Jagger has the best fronts of any dog I have had and I taught him by teaching him to target a piece of duct tape, then sticking it to my shirt, then fading it fairly quickly. I did get quite a bit of bumping early on...ok more like slamming into me when he couldn't stop but he settled into a nice front with some work. Unless he's too excited. I learned to stand very firmly on the recall ;)
     
  17. Flyinsbt

    Flyinsbt New Member

    Joined:
    Oct 6, 2012
    Messages:
    886
    Likes Received:
    0
    Trophy Points:
    0
    Occupation:
    3
    Location:
    Portland, OR
    Well, that's a training video, as opposed to competition, so it's not a direct comparison. However, I don't see those dogs exhibiting more drive, except in vocalizing and fidgety performance, which a person would want to avoid in obedience competition. And you can train past them, without squelching the dogs drive, you just have to channel it very specifically, as Petra did with Tyler.
    (when I say "you", I mostly mean people other than myself. I'm not so good at it myself.)
     
  18. Flyinsbt

    Flyinsbt New Member

    Joined:
    Oct 6, 2012
    Messages:
    886
    Likes Received:
    0
    Trophy Points:
    0
    Occupation:
    3
    Location:
    Portland, OR
    Again, I didn't say the performance itself was oozing with drive, I said the dog was, and he is. I do see intense drive in that performance, though. Drive isn't just about being fast and twitchy, drive is about being intensely engaged in the task at hand, and he is. Getting a dog with higher drive like that to remain so intensely engaged while also staying precise is difficult, I know, because I haven't been able to do it. So my drivier dog is a terrible obedience dog, she doesn't really engage with it because it's not fast paced enough to keep her. If I was a better trainer, she could be good like that. Instead, she's a fabulous agility dog, with a CD.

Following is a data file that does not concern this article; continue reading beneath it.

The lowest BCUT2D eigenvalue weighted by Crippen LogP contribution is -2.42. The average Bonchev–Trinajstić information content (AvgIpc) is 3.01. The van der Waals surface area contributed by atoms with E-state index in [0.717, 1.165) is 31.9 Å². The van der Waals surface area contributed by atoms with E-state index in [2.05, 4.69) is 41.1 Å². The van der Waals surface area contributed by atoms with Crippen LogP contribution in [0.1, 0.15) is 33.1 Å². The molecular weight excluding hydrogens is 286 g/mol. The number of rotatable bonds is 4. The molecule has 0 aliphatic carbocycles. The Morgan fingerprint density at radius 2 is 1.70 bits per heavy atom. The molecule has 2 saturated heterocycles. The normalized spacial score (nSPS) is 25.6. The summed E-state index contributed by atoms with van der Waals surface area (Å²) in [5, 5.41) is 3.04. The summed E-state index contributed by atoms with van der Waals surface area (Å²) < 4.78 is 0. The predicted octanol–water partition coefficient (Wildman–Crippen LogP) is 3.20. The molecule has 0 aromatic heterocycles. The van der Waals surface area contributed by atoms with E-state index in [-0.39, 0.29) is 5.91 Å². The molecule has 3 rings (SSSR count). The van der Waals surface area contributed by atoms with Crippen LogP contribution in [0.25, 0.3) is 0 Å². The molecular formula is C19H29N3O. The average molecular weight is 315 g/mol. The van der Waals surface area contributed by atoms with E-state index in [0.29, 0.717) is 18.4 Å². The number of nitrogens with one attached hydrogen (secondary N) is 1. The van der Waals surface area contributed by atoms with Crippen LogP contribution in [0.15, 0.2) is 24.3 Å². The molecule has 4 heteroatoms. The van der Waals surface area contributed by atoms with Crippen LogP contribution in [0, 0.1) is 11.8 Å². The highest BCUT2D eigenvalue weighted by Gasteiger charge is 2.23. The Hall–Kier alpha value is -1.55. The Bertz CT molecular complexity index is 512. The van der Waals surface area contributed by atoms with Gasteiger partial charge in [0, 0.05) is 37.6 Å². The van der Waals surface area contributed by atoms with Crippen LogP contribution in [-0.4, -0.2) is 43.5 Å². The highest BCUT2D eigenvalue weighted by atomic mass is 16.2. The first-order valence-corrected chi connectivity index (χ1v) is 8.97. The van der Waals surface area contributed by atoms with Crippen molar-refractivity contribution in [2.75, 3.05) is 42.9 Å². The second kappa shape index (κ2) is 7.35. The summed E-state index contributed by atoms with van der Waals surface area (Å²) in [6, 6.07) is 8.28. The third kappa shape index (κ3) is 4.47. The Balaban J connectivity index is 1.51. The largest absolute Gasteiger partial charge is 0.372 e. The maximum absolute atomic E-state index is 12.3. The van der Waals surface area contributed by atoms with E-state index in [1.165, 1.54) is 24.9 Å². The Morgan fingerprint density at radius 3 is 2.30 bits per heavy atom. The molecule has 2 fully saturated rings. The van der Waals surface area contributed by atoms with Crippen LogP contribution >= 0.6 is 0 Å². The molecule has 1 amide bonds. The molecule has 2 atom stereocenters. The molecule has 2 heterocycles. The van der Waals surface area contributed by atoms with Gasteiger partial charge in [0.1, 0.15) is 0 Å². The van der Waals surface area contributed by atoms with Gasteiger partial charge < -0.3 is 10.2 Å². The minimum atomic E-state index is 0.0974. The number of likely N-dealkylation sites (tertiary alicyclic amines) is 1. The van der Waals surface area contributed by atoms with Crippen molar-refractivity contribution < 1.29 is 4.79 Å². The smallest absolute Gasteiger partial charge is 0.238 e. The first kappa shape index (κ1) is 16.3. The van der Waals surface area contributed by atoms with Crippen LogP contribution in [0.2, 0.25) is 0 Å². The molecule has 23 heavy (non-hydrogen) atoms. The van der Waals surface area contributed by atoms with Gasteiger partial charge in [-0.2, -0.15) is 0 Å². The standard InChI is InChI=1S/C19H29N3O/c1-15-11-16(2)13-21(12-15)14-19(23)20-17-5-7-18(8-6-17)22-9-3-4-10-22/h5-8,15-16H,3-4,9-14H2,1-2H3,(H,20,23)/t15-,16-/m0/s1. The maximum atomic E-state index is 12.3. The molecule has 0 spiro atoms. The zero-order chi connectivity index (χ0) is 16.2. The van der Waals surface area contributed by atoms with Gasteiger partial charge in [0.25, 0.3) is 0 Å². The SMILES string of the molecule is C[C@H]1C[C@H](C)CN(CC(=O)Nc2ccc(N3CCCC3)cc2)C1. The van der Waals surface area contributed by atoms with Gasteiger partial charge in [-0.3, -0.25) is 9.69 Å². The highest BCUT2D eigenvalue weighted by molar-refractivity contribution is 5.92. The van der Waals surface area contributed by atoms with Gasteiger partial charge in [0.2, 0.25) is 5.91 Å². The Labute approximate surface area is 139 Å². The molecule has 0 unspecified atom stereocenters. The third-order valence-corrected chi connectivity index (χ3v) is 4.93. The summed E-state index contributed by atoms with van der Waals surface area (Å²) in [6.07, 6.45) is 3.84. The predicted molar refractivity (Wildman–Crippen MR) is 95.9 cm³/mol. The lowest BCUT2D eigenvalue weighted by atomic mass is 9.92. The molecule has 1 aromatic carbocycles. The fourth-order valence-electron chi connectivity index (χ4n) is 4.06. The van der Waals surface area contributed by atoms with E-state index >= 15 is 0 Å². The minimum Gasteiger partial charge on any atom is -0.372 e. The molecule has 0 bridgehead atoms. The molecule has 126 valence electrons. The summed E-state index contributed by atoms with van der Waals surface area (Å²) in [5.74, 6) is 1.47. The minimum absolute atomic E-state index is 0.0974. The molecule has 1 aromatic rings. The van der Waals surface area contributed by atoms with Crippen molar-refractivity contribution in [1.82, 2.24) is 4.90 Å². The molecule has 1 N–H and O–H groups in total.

You just don't keep a dog engaged with a heeling pattern this long unless the dog is working in drive.
    http://www.youtube.com/watch?v=hnBjxHXwLrM
     
  19. AdrianneIsabel

    AdrianneIsabel Glutton for Crazy

    Joined:
    Aug 29, 2010
    Messages:
    8,893
    Likes Received:
    0
    Trophy Points:
    0
    Occupation:
    2 Pit bulls and 2 Malinois, We like to stay busy.
    Location:
    Portland, Oregon
    Home Page:
    I'm not sure how a video of training can be used to compare to drive in an AKC ring.

    The ability to remain "up" and flashy in the AKC ring says a lot to me about a dog, we've see a lot of struggles with several owners, several breeds, and several training methods. It is a challenge and when you see it come together its is something to be admired, IMO.
     
  20. release the hounds

    release the hounds Active Member

    Joined:
    Apr 10, 2008
    Messages:
    4,381
    Likes Received:
    0
    Trophy Points:
    36
    Occupation:
    7
    Location:
    Midwest

Share This Page